- Paper--for practice
x 12-inch file folders work well
(glue sticks work well)
several buildings or building details in the video
segments featuring area archictecture.
on the basic shaped and size of each building. Is it a square
or rectangle? Is it short, tall, wide, or narrow?
practice paper first, then transfer your ideas to oaktag.
Make a pop-up
page. Flatten paper and make the surface decorations and textures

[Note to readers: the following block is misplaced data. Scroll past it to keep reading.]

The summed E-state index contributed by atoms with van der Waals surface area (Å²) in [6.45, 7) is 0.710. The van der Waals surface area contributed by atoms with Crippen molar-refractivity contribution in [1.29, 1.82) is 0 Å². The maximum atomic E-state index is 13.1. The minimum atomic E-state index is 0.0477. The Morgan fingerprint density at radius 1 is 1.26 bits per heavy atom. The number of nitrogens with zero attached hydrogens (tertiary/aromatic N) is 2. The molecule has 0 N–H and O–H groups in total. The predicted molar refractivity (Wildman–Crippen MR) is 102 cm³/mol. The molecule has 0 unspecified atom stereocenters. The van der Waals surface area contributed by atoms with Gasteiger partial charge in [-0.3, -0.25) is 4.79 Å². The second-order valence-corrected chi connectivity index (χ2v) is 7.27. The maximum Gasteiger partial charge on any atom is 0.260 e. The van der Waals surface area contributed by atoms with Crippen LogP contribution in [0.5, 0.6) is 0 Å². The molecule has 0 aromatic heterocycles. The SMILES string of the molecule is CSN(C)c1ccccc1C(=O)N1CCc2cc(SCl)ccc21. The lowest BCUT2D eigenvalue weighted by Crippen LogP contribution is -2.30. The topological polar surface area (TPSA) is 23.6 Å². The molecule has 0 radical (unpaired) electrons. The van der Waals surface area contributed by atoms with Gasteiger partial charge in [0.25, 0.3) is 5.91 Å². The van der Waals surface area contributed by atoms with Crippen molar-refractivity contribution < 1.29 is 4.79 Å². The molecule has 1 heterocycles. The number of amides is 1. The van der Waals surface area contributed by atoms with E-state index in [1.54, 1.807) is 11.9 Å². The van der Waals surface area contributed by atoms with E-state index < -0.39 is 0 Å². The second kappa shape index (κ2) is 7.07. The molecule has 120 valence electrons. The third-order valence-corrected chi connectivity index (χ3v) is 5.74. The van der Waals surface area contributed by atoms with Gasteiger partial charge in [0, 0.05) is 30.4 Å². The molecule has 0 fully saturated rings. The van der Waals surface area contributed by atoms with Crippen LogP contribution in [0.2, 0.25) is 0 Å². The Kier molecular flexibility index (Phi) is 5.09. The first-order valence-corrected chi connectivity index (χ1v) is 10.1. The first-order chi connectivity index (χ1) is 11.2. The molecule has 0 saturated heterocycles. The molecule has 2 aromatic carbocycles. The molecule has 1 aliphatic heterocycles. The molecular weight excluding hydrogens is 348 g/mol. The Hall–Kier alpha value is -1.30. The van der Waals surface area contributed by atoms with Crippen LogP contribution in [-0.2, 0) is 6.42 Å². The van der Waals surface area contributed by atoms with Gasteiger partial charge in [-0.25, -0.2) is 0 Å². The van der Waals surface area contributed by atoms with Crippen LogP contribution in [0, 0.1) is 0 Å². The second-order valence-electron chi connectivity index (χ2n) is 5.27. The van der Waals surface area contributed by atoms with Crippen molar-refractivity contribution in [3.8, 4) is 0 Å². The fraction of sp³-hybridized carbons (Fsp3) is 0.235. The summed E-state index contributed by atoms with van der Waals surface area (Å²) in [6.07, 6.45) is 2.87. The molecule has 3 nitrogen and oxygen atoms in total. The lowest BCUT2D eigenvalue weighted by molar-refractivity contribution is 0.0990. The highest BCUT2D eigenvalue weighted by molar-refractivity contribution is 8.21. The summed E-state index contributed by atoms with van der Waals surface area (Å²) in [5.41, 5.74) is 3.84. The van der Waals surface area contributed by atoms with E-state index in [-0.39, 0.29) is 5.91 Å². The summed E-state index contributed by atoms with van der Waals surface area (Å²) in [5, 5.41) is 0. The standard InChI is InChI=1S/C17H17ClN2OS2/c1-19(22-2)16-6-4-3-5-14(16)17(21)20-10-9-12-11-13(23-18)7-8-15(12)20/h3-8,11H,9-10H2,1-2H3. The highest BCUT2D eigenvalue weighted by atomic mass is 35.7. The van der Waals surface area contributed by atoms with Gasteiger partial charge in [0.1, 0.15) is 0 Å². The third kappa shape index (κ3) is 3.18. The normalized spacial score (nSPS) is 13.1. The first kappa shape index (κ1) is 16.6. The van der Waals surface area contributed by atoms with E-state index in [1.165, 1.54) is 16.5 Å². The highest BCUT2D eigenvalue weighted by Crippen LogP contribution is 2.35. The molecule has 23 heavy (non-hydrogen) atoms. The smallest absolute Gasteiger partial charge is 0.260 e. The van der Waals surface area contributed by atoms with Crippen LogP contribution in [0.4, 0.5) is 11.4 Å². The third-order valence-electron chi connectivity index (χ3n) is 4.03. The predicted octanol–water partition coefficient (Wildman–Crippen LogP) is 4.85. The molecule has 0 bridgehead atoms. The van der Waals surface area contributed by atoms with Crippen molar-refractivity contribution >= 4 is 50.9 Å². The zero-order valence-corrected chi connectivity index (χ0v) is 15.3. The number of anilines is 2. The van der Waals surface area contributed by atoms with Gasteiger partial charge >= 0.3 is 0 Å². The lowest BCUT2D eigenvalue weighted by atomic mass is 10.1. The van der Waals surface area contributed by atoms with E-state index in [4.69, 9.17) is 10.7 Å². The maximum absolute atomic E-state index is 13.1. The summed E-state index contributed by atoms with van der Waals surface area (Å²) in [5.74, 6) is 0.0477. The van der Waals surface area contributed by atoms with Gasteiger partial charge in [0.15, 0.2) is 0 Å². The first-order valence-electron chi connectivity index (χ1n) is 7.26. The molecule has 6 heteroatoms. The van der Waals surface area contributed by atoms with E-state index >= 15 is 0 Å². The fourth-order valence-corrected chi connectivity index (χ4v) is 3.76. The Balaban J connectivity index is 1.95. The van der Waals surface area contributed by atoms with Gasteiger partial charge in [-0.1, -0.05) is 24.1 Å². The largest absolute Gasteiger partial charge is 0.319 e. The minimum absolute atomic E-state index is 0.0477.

with markers, crayons, pens and other drawing tools.
a second sheet of oaktag, a different color, if desired; make
one bookfold, apply glue around outer edge; position it as a
cover for the pop-up, so the holes don't show.
several streets and combine them into a Pop-Up City Book.
a free-standing pop-up city on a larger base by gluing buildings
to the surface and supporting them easel-style with a triangle
of oaktag (see examples below).
a pop-up of the buildings in Changing Scale for a vivid example of how Pittsburgh's scale has dramatically
changed over 200 years.
Neff, Introducing Architecture: A Series of Worksheets and Activities
for Classroom Use, Pittsburgh History & Landmarks, 1997.